Thursday, October 16, 2014
5:30 p.m. – 7 p.m.
Speaker: Rema Hammami, associate professor of anthropology, Institute of Women's Studies, Birzeit University
This event is organized as a Middle East Studies lecture series event and cosponsored as part of the Watson Institute Security Seminar Series.
After Oslo, occupied Palestine became subject to new imperial modalities for the management of self-determination struggles in the post-Cold war era. These involved a large material and discursive apparatus through which Palestinian subjectivities could be brought under imperial tutelage through contemporary mechanisms of global governmentality as they relate to zones of conflict. The doctrine of “Earned sovereignty” became the larger political logic through which Palestinian aspirations became channeled into specific regulatory paths. In tandem was the entry of the vast assemblage of international institutions, NGOs and private contractors tasked with “state and peace building” under the terms of the liberal peace. Taken together these modalities over twenty years have produced an imperial trusteeship over Palestinians that rather than challenging Israeli sovereign power, works within it and simply mitigates some of its effects. Simultaneously, this process has been profoundly transformative of Palestinian subjectivities and forms of knowledge production. The presentation analyzes the unfolding of this process on the ground with a particular focus on its effects in terms of knowledge production around gender and the way it became contained within the discursive formations of developmentalism/ humanitarianism that is so crucial to these particular modalities of global power.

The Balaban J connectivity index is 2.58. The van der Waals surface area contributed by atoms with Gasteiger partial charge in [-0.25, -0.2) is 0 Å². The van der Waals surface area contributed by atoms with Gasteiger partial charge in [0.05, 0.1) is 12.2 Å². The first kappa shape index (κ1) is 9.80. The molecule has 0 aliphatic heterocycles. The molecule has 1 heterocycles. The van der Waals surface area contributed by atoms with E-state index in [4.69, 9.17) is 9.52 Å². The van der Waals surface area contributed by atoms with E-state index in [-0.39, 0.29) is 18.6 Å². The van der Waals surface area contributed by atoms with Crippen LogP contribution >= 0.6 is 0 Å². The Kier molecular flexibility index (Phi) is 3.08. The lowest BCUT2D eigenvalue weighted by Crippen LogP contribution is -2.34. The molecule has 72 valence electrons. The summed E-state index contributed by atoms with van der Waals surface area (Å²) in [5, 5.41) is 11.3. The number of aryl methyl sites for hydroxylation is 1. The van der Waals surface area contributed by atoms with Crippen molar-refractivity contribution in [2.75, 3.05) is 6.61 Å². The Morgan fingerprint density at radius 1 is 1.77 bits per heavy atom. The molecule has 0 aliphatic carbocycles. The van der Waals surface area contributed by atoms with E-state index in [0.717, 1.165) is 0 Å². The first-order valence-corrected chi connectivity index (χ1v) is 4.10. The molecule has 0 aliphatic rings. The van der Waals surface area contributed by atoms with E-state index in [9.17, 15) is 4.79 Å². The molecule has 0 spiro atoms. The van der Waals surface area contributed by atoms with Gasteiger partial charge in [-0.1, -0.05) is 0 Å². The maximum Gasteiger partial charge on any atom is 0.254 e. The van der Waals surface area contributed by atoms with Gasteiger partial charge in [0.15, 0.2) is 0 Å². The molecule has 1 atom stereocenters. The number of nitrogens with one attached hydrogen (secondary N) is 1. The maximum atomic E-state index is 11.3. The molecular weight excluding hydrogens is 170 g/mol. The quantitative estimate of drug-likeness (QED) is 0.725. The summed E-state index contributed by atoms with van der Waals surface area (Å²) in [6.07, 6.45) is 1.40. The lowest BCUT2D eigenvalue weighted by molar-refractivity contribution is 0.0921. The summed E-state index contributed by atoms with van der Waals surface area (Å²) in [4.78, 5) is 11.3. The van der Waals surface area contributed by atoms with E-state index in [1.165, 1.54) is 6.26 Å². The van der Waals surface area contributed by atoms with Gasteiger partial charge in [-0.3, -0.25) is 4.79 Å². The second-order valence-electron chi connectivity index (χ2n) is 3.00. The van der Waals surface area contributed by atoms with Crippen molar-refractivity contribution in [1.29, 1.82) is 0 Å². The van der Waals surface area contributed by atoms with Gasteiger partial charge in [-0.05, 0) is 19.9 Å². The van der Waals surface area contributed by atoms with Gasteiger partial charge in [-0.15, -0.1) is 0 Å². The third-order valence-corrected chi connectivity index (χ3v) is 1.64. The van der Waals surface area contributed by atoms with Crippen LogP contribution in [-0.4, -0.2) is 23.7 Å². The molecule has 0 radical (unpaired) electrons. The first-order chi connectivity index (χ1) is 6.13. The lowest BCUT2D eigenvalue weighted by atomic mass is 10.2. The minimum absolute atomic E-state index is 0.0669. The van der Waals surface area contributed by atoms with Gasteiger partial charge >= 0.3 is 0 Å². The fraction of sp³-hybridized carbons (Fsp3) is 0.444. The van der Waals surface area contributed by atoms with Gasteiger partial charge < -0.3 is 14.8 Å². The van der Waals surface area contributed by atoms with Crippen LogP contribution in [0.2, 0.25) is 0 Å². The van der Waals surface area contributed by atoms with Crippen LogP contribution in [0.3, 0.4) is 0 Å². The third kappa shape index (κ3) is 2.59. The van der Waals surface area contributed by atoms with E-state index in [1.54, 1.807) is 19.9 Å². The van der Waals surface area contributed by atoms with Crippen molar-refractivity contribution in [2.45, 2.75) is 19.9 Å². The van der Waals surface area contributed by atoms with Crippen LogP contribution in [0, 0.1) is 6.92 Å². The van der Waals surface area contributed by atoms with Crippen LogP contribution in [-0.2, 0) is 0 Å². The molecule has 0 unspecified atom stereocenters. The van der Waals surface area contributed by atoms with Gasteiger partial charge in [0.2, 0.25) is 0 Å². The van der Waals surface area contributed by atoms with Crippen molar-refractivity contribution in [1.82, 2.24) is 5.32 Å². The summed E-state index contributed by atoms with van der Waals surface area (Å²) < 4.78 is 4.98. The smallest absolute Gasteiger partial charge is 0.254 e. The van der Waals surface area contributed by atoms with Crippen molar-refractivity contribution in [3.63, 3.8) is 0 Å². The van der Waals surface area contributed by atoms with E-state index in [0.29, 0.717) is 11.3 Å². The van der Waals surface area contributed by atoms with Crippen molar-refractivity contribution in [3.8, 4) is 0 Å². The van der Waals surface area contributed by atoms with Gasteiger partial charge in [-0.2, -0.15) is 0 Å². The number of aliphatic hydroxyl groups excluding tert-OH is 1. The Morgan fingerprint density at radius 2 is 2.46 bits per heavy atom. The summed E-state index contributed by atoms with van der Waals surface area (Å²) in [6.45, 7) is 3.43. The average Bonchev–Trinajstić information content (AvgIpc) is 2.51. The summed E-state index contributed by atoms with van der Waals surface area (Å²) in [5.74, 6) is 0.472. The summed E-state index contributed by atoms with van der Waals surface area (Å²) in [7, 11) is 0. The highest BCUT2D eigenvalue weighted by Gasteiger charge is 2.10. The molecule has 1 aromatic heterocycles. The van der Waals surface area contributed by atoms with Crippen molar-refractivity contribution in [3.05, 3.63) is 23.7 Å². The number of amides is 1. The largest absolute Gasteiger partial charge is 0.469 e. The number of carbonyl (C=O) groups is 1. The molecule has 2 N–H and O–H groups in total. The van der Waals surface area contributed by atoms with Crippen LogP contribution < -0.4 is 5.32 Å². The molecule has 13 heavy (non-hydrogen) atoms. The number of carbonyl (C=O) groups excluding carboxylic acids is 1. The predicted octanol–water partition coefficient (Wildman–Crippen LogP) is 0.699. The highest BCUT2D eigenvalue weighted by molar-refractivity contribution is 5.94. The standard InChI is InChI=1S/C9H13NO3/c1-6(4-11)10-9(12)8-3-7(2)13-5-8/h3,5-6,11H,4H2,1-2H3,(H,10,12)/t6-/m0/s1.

Rema Hammami is Associate Professor of Anthropology and founding member of the Women’s Studies Institute at Birzeit University, where she chairs the Graduate Program in Gender and Development. Her publications cover an array of issues as they relate to the Palestinian context, including: gender, nationalism and armed conflict; NGOs, politics, and civil society; and ethnographies of spatial control and resistance. She serves on the editorial boards of the Arab Studies Journal, Jerusalem Quarterly File, Middle East Reports and Development and Change. Founder and chair (2002-04) of the Birzeit University Right to Education Campaign and founder and executive director (1993-94) of the Women’s Affairs Centre in Gaza, she serves on the boards of the Palestinian Institute for the Study of Democracy (Muwatin); the Centre for Global Dialogue and Democracy (Miftah) and the Institute for Jerusalem Studies and is a jury member of the Prince Claus Awards for Culture and Development. Her recent publications include: Who Answers to Gazan Women? A study in security and economic rights. UNWomen: New York. 2011; “Home and Exile in Jerusalem” in Shehadeh, R and P. Johnson (eds.) Seeking Palestine: New Palestinian Writing on Home and Exile. Northhampton, Mass.: Olive Branch Press. 2013.